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Learning to be a Vulnerable Leader

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I’ve spent a lot of my life mentoring young leaders. Gen Z is different. While they desire mentoring, they want their leaders to be vulnerable. Why? My theory is that they’ve seen so many leaders lie to them that they demand authenticity of leaders. And one of the best ways to establish that y…
By sethbarnes

I’ve spent a lot of my life mentoring young leaders. Gen Z is different. While they desire mentoring, they want their leaders to be vulnerable.

Why? My theory is that they’ve seen so many leaders lie to them that they demand authenticity of leaders. And one of the best ways to establish that you’re not lying is through vulnerability – showing up not with strength, but weakness.

Vulnerability is the secret sauce that unlocks intimacy. It puts us in a posture to receive grace and to connect with others who need grace from us. Vulnerability sets the table for intimacy.

Jesus & vulnerability

To learn vulnerable leadership, look at Jesus.

Consider: Jesus, the son of God, was born in a baby’s body, to parents away from home in a dirty barn in a country under the thumb of a despotic empire. What a picture of vulnerability!

When he hung up his carpenter’s apron for the last time, he didn’t ascend to a throne to rule his kingdom. He got baptized and then went to the desert, away from every comfort, away from food and water. And there, in that vulnerable condition, he did battle with his enemy.

Nor did he hide out and rest up when he returned to civilization. Instead, he went to those in Nazareth who had seen him as a boy and a young man and perhaps still saw him that way. And he confronted their expectations saying, “a prophet has no respect in his hometown.”

This did not go down well. They responded by trying to kill him. He escaped, not by using power, but “walking through their midst.”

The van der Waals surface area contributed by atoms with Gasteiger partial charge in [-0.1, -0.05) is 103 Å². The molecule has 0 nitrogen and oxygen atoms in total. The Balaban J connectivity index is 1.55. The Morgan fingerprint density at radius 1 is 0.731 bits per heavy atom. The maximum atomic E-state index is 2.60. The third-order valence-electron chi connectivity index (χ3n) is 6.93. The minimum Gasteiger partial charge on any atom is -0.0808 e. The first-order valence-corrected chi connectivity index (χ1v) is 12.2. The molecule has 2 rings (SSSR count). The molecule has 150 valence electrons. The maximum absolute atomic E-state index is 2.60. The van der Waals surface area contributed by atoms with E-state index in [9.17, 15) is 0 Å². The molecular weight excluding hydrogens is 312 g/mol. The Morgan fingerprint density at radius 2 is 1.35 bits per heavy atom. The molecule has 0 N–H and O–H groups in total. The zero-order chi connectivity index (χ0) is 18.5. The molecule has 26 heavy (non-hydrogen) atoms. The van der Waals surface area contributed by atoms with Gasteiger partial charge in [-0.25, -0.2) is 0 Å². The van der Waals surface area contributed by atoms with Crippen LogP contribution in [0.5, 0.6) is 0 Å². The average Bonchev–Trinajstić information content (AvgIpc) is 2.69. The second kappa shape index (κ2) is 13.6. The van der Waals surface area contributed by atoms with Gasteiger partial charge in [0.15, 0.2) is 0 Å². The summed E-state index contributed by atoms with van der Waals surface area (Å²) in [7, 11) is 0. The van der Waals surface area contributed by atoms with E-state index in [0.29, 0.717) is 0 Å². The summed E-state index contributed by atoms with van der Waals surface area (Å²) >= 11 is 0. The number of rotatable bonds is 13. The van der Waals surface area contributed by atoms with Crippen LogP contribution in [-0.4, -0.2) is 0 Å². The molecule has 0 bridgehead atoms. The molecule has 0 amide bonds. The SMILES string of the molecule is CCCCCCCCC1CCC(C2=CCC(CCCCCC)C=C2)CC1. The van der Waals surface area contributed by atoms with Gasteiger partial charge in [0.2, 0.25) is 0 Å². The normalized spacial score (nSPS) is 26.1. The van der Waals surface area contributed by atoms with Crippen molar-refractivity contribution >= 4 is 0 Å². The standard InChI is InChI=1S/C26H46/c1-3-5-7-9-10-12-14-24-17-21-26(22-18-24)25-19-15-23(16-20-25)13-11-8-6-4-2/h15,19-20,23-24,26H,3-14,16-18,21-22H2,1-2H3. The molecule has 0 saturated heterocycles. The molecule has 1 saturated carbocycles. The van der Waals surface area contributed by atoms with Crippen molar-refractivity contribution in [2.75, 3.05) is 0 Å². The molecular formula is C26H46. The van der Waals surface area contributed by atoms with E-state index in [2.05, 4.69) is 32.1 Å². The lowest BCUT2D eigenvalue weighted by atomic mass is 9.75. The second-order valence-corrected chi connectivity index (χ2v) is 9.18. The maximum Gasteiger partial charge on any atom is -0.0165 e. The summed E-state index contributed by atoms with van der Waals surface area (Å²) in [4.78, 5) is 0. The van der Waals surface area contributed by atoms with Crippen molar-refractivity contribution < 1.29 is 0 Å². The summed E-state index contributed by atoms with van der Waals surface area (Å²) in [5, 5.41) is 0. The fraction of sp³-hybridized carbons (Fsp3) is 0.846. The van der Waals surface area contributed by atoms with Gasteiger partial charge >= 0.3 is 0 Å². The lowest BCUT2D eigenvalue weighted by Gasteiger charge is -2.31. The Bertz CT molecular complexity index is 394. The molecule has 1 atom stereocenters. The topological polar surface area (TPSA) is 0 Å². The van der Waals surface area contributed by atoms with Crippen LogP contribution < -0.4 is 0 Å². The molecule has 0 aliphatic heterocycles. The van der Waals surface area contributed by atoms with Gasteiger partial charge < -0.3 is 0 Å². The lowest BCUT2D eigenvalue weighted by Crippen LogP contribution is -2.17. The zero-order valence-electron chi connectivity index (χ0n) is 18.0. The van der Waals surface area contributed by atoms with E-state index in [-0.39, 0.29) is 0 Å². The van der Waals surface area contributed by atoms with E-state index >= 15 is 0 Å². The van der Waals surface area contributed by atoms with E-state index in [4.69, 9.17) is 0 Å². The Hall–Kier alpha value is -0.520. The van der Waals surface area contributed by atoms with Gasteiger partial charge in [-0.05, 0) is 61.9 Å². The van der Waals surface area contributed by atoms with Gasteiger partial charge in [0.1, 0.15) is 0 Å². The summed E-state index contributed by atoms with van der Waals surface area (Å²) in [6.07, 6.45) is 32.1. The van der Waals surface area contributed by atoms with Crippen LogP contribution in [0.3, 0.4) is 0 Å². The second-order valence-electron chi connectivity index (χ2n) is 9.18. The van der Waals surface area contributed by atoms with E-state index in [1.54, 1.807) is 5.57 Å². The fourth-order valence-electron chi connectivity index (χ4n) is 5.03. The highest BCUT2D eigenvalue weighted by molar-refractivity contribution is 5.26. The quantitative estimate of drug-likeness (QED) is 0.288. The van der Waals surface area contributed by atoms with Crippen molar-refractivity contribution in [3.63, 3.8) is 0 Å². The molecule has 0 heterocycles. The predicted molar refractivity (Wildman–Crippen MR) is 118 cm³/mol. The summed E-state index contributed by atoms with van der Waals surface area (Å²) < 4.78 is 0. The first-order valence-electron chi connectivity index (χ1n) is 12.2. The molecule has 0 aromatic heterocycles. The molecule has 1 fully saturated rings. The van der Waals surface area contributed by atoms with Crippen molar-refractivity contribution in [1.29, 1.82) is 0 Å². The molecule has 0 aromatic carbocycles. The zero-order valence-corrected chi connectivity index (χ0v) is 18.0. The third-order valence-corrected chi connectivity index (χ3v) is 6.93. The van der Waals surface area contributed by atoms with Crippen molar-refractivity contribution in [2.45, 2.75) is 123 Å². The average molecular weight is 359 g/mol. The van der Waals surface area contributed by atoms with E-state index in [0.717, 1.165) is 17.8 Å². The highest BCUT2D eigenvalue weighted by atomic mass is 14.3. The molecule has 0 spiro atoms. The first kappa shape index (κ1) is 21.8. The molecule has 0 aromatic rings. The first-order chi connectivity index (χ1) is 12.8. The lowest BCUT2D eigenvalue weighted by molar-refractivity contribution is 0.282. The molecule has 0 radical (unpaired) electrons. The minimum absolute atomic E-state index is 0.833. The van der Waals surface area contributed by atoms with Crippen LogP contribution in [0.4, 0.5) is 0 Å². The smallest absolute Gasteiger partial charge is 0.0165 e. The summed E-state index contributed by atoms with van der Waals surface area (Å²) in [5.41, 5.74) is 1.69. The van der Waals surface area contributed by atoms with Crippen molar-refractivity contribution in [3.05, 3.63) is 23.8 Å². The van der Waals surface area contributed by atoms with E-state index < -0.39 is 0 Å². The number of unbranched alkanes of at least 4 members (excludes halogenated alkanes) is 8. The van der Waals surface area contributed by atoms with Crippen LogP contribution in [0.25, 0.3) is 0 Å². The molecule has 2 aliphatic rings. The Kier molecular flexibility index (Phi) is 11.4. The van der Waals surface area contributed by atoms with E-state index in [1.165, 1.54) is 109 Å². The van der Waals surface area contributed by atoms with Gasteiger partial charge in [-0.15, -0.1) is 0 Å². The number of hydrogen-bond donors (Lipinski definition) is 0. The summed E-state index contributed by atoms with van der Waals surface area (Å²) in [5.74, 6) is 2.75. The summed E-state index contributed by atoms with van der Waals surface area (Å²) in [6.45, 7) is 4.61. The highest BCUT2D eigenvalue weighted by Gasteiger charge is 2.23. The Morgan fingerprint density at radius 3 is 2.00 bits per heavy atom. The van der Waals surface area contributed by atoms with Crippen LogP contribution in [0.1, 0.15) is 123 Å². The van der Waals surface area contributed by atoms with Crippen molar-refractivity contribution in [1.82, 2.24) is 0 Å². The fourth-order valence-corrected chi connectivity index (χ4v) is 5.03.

Look at Jesus’ whole way of ministry – he travels with nothing. If he’s going to sleep in a bed, it’s going to be as a guest. If he’s going to eat, it will be based on whatever God provides that day. Jesus daily makes himself vulnerable.

From that place of weakness, Jesus begins to set the captives free. He shows us that leaders need to regularly touch the humanity of those who follow them. They need to lead with weakness.

Spiritual growth begins with vulnerability

This is one reason that AA groups are better church than most churches. They recognize that our spiritual growth begins with our vulnerability. In an AA group, you begin by sharing your weaknesses and failings, thus leveling the playing field and showing that it is safe to be weak.

From that low place, freedom and healing are available to everyone. To experience freedom, all we have to do is show up in a vulnerable space – confessing our sins, not just to him, but to one another.

Why is that? For one thing, it breaks the power of pride. “God opposes the proud but gives grace to the humble,” James says, quoting a pervasive theme in Scripture. Sharing our brokenness removes any strongholds the enemy may have in our lives. Doing so establishes the reality of truth, no matter how ugly, and breaks the power that secrets hold over us.

Do you want to connect with young people? Share your weakness with them. Vulnerability may not easy, but it is necessary if we are to get to shared truth and from there to the trust that leaders need.

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